Why so many are right to be angry with the Wallabies

David Lord Columnist

By , David Lord is a Roar Expert

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    There are many valid reason why those of us who have been following the Wallabies for over 50 years are criticising the current crop and can’t say anything good about them.

    ‘Criticising?’ Pissed off would be more accurate.

    The standouts over 50 years have been the 1963 Wallabies in South Africa, the 1984 Grand Slammers, the 1991 and 1999 Rugby Wold Cup successes, and the series win over the British and Irish Lions in 2001.

    Each one of those sides had inspirational captains, key Wallabies who set the performance bar for the rest of the team and inspiration coaches.

    In 1963 it was John Thornett and Ken Catchpole who were the inspiration to square the series 2-2 in South Africa, to that point the best ever result against the Boks.

    The Wallabies had prop Jon White, hooker Peter Johnson, lock Rob Heming, flanker Greg Davis, and among the backs Phil Hawthorne.

    The 1984 Grand Slam tour beating England, Ireland, Scotland, and Wales was historic and comprehensive with mercurial Mark Ella scoring a try in every international.

    Captained by Andy Slack and coached by Alan Jones, the forwards were led by world class props Topo Rodrigues, and Andy McIntyre, with Simon Poidevin, and Steve Williams, while Nick Farr-Jones, David Campese, and Brendan Moon were standouts among the backs.

    Farr-Jones led the Wallabies to the 1991 Rugby World Cup success over England, coached by Bobby Dwyer.

    What a team that was with Campese again to the fore alongside Tim Horan. The front row was one of the best of all time with Tony Daly, Phil Kearns, and Ewen McKenzie, with Poidevin outstanding. Next to him was a 19-year-old John Eales who was set to become a Wallaby legend.

    It was Eales who led the Wallabies to win the 1999 Rugby World Cup, demolishing France in the final.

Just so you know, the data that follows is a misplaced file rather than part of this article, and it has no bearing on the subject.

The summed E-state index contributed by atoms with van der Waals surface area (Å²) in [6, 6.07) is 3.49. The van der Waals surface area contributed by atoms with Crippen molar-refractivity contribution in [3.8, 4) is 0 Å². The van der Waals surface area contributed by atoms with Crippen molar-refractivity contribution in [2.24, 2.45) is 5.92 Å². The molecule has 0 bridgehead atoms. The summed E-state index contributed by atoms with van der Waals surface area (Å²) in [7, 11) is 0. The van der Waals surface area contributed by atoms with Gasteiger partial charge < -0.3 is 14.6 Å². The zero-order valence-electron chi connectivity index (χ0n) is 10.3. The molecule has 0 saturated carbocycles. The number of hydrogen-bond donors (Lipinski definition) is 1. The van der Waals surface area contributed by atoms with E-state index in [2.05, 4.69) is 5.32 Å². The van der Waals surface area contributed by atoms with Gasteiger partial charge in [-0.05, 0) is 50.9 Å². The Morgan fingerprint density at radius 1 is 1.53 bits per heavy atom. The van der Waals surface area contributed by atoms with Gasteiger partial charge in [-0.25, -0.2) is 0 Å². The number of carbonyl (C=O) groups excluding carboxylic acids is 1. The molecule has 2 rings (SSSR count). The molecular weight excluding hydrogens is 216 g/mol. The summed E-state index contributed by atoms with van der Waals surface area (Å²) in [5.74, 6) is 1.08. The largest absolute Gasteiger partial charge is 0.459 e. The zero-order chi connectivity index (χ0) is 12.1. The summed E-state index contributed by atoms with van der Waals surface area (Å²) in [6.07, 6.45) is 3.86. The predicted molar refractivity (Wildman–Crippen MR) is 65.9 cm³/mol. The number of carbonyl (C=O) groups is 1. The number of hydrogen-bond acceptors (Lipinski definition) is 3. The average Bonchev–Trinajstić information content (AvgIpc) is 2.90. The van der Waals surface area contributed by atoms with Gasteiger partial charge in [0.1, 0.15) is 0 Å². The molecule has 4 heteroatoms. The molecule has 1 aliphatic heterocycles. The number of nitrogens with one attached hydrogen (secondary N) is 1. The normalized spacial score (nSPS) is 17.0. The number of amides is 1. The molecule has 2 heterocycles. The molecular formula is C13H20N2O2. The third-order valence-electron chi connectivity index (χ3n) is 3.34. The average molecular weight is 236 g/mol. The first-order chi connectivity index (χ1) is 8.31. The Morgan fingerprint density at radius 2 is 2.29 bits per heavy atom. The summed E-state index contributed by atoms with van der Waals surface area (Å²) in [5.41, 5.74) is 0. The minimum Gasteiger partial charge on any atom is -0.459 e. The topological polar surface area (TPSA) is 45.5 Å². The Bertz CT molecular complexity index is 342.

Mentored by the most successful Wallaby coach in history Rod Macqueen, Horan was again outstanding with Matt Burke and Joe Roff, while up front David Giffin, Owen Finegan, and Richard Harry showed the way.

    And basically the same leaders knocked over the British and Irish Lions 2-1, with Justin Harrison in sight of full time by winning a critical lineout on the Lions ball to clinch the historic win.

    Of the current crop only Michael Hooper as player, certainly not as captain, and Israel Folau are genuinely world class.

    Israel Folau Wallabies Australian Rugby Union 2017

    (AAP Image/Joe Castro)

    But where the current Wallabies leave themselves open to being shot at, the rest of the team are playing well below their natural ability.

    Sure it’s not as high as the names I’ve mentioned above, but there’s absolutely no excuse for them to be lowering their own standards.

    And what makes it so bloody awful to watch is they have one gear, and if that doesn’t work, the Wallabies are stuffed.

    It’s a genuine problem, so there’s no captain in their midst, a vital ingrediant to success, especially on an off game like Scotland last Saturday.

    The other question that has yet to be answered has coach Michael Cheika no Plan B or C. Or are the Wallabies too highly paid for no rugby brains to follow the coach’s instructions?

    Whatever the reason, the current crop is in danger of dropping from third to sixth in the world rankings.

    And if that doesn’t stir the Wallabies into action against Italy on Saturday at Suncorp, they have no right to wear the coveted gold jersey.

    It’s as simple as that.

    David Lord
    David Lord

    David Lord was deeply involved in two of the biggest sporting stories - World Series Cricket in 1977 and professional rugby in 1983. After managing Jeff Thomson and Viv Richards during WSC, in 1983 David signed 208 of the best rugby players from Australia, New Zealand, Fiji, England, Ireland, Scotland, Wales and France to play an international pro circuit. The concept didn’t get off the ground, but it did force the IRB to get cracking and bring in the World Rugby Cup, now one of the world’s great sporting spectacles